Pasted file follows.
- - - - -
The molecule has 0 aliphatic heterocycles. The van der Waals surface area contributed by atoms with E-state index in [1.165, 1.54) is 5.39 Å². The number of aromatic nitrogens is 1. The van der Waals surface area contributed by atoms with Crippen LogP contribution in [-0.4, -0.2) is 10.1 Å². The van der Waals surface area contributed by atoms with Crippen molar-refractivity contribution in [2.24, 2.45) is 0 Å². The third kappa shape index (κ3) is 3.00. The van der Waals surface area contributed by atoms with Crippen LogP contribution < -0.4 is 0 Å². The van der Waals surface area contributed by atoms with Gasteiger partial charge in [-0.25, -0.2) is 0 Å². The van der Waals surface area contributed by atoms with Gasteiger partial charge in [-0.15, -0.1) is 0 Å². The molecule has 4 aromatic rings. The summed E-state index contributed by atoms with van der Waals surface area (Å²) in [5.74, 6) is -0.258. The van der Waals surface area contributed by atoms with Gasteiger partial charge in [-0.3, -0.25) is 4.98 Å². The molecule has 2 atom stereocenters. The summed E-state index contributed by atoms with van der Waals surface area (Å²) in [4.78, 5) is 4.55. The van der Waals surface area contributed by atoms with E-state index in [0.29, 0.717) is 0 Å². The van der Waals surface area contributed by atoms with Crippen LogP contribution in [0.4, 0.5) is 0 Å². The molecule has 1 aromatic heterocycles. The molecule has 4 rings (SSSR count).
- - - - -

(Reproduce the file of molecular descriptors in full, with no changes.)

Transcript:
The molecule has 0 aliphatic heterocycles. The van der Waals surface area contributed by atoms with E-state index in [1.165, 1.54) is 5.39 Å². The number of aromatic nitrogens is 1. The van der Waals surface area contributed by atoms with Crippen LogP contribution in [-0.4, -0.2) is 10.1 Å². The van der Waals surface area contributed by atoms with Crippen molar-refractivity contribution in [2.24, 2.45) is 0 Å². The third kappa shape index (κ3) is 3.00. The van der Waals surface area contributed by atoms with Crippen LogP contribution < -0.4 is 0 Å². The van der Waals surface area contributed by atoms with Gasteiger partial charge in [-0.25, -0.2) is 0 Å². The van der Waals surface area contributed by atoms with Gasteiger partial charge in [-0.15, -0.1) is 0 Å². The molecule has 4 aromatic rings. The summed E-state index contributed by atoms with van der Waals surface area (Å²) in [5.74, 6) is -0.258. The van der Waals surface area contributed by atoms with Gasteiger partial charge in [-0.3, -0.25) is 4.98 Å². The molecule has 2 atom stereocenters. The summed E-state index contributed by atoms with van der Waals surface area (Å²) in [4.78, 5) is 4.55. The van der Waals surface area contributed by atoms with E-state index in [0.29, 0.717) is 0 Å². The van der Waals surface area contributed by atoms with Crippen LogP contribution in [0.4, 0.5) is 0 Å². The molecule has 1 aromatic heterocycles. The molecule has 4 rings (SSSR count).